Email marketing campaigns have become the default marketing tool for small businesses but there is still a place for direct mail and it does not have to cost the earth, as Kate Horstead discovers
"Direct mail can be highly targeted and customers realise it has taken more effort to put together a direct mail programme than it would to email them," says Steve Dyer of the Direct Marketing Association (DMA).
Collecting customer data
The key to a successful direct marketing campaign is getting your material in front of the right people, addressed by name. You may already have a list of good customers and permission to contact them. If not, for a minimum of £500, you could buy a list of potential customers from a mailing list broker, which you can find by searching the members directory on the DMA website.
"You will need to profile who you are looking for - perhaps by the value of their house, the area they live or whether they have children," explains Dyer. "A list broker can give you a list that matches your needs."
List brokers can also supply business contacts - although, if you sell to businesses, it is likely you already know your potential customers. If you want to put your own list of potential business customers together, contact trade associations and membership bodies, and look in business directories. Don't forget to include contacts you already have in your own records - including existing and lapsed customers and businesses that have made enquires in the past.
Creating your own consumer list is more challenging. If you happen to know, for example, that a good proportion of your customers come from a particular area, then you could theoretically use a telephone directory to compile a list of names based on postcodes. But this is extremely time-consuming, uncertain and will create data protection problems.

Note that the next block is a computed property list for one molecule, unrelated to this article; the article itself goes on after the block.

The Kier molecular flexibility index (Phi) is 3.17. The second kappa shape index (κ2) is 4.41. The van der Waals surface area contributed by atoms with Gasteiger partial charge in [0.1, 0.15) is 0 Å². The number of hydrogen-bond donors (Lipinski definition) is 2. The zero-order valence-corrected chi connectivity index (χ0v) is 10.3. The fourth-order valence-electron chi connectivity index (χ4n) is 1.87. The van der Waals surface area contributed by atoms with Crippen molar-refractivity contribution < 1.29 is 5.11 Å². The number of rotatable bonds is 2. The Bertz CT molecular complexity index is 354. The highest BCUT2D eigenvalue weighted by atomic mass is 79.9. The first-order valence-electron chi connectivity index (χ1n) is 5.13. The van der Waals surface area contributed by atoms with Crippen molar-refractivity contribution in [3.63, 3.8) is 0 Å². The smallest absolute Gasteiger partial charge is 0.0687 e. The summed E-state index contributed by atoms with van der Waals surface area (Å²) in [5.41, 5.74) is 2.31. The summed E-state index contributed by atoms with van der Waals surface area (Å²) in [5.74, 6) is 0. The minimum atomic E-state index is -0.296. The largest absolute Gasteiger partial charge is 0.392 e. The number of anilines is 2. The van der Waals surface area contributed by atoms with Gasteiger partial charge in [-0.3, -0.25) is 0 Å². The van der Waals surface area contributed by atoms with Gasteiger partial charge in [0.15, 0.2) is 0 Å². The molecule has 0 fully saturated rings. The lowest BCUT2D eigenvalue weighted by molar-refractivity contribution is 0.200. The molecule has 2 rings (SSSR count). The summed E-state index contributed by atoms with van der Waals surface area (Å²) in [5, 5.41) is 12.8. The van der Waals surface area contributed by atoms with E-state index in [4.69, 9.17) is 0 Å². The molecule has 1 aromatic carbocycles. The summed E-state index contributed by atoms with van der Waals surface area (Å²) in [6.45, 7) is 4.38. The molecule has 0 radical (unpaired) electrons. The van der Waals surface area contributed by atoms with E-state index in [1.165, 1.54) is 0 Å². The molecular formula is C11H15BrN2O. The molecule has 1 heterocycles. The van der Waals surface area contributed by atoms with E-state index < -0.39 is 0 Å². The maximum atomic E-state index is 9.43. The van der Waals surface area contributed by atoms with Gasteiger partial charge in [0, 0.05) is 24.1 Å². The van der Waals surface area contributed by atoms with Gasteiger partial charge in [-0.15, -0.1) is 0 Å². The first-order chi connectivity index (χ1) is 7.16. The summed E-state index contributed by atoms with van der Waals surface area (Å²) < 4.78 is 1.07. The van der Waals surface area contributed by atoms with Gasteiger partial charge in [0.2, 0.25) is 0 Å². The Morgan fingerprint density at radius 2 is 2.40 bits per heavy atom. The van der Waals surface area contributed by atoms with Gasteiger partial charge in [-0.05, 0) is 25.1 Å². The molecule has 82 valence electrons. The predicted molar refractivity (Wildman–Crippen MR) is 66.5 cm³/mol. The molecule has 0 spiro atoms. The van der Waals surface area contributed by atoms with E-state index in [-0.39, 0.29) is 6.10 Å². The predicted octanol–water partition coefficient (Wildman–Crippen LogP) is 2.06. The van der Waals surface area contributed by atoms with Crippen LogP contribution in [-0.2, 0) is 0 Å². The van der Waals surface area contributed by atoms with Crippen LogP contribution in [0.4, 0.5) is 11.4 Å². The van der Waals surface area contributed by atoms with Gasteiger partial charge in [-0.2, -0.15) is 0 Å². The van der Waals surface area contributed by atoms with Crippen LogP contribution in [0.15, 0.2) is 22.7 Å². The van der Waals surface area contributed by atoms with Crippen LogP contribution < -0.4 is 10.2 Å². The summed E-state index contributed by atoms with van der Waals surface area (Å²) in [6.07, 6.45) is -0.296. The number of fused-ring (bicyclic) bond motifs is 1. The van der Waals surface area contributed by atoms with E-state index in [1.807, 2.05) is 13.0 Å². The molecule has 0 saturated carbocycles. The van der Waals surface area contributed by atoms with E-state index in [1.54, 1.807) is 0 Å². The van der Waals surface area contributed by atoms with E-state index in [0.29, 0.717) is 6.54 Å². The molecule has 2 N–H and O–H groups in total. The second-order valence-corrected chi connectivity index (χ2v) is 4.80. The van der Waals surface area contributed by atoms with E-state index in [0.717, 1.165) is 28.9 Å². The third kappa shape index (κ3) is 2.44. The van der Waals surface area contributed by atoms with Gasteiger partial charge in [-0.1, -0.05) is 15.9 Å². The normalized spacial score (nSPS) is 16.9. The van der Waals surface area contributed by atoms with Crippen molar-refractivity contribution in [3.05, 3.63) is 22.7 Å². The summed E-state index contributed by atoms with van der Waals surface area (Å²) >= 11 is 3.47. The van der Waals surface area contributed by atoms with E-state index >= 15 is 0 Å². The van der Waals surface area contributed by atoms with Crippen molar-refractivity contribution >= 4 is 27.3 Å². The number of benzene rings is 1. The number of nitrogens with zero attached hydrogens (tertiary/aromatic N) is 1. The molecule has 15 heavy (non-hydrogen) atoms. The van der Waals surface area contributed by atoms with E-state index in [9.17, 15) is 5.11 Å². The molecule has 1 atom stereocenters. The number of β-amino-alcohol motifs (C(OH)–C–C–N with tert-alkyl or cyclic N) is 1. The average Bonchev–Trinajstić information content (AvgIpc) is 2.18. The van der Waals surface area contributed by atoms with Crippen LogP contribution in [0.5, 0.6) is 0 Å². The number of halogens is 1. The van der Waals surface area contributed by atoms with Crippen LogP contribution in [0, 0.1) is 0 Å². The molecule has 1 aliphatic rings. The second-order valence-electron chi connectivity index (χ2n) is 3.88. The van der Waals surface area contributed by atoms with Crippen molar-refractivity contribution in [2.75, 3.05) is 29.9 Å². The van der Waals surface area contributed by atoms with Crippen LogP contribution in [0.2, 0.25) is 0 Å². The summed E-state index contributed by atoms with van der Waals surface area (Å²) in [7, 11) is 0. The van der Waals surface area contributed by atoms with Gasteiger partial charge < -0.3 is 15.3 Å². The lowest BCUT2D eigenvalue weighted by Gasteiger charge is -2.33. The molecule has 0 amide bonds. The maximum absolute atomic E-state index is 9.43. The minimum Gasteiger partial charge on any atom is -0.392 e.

It is better to either buy a list or compile your own from customers who have explicitly said they are happy to receive information from you.
Producing your direct mail
"A direct mail campaign can be a well-crafted letter or flyer by a copywriter or someone who really understands direct response copy," says Dyer. "If you don't have copywriting or design skills, steer away from making your own mailing - you're competing with those who are prepared to invest more."
Instead, consider employing a freelance writer and designer, or use a high street service. You can pay as little as £40 to print 500 double-sided A5 flyers, and as little as £50 to have your flyer designed.
"Use a good quality envelope and never use labels if you can help it," advises Dyer. "You can hire franking machines from Pitney Bowes and there's more information about franking on the Royal Mail website."
Following it up
"If a person receives mailshots from three businesses and you're the one who calls up afterwards, they're more likely to remember you," emphasises Dyer. "Be formal; if you're over-familiar it will grate on people. You should pick your time carefully - if you're targeting young families, don't call at 7.30pm when they're putting kids to bed."
Some customers will be also registered with the telephone preference service (TPS) in order to opt out of receiving sales calls. "List brokers should check the list against this free of charge," states Dyer.
At a pinch, a basic direct mail campaign can cost as little as £250, if you compile your own recipient list, employ a high street design and print service and post the mailing yourself. Realistically, however, a well-designed, well-packaged mailing delivered to a highly-targeted group of potential customers will cost a minimum of £1,000.
However, if you reach the right customers in the right way, this could turn out to be money well spent.
- Find out about mailing rules at the Mailing Preference Service website
- For more information about your data protection obligations, visit the Information Commissioner's website
- Find a mailing list broker on the Direct Marketing Association website